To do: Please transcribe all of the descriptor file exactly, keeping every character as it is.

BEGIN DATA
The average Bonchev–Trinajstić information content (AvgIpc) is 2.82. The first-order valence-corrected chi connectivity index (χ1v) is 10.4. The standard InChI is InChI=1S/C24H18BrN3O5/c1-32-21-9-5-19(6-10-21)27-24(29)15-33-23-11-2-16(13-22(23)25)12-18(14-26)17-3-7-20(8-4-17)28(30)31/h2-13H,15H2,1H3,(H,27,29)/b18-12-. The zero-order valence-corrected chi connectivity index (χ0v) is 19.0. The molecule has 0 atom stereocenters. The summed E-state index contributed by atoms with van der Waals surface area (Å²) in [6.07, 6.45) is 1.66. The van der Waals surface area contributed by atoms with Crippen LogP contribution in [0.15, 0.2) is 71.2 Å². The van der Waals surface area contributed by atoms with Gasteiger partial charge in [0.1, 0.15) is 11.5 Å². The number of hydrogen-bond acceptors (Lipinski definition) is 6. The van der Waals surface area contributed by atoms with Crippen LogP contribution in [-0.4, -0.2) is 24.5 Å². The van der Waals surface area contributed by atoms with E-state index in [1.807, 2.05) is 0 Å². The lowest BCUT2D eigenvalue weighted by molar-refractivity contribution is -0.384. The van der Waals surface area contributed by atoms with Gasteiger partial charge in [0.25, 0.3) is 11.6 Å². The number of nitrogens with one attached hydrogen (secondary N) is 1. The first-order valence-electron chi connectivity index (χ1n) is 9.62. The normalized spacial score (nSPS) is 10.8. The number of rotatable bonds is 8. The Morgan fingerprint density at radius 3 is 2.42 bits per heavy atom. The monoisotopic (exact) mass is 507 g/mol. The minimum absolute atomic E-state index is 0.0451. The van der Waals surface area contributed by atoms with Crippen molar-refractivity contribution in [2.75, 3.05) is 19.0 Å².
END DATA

The average Bonchev–Trinajstić information content (AvgIpc) is 2.82. The first-order valence-corrected chi connectivity index (χ1v) is 10.4. The standard InChI is InChI=1S/C24H18BrN3O5/c1-32-21-9-5-19(6-10-21)27-24(29)15-33-23-11-2-16(13-22(23)25)12-18(14-26)17-3-7-20(8-4-17)28(30)31/h2-13H,15H2,1H3,(H,27,29)/b18-12-. The zero-order valence-corrected chi connectivity index (χ0v) is 19.0. The molecule has 0 atom stereocenters. The summed E-state index contributed by atoms with van der Waals surface area (Å²) in [6.07, 6.45) is 1.66. The van der Waals surface area contributed by atoms with Crippen LogP contribution in [0.15, 0.2) is 71.2 Å². The van der Waals surface area contributed by atoms with Gasteiger partial charge in [0.1, 0.15) is 11.5 Å². The number of hydrogen-bond acceptors (Lipinski definition) is 6. The van der Waals surface area contributed by atoms with Crippen LogP contribution in [-0.4, -0.2) is 24.5 Å². The van der Waals surface area contributed by atoms with E-state index in [1.807, 2.05) is 0 Å². The lowest BCUT2D eigenvalue weighted by molar-refractivity contribution is -0.384. The van der Waals surface area contributed by atoms with Gasteiger partial charge in [0.25, 0.3) is 11.6 Å². The number of nitrogens with one attached hydrogen (secondary N) is 1. The first-order valence-electron chi connectivity index (χ1n) is 9.62. The normalized spacial score (nSPS) is 10.8. The number of rotatable bonds is 8. The Morgan fingerprint density at radius 3 is 2.42 bits per heavy atom. The monoisotopic (exact) mass is 507 g/mol. The minimum absolute atomic E-state index is 0.0451. The van der Waals surface area contributed by atoms with Crippen molar-refractivity contribution in [2.75, 3.05) is 19.0 Å².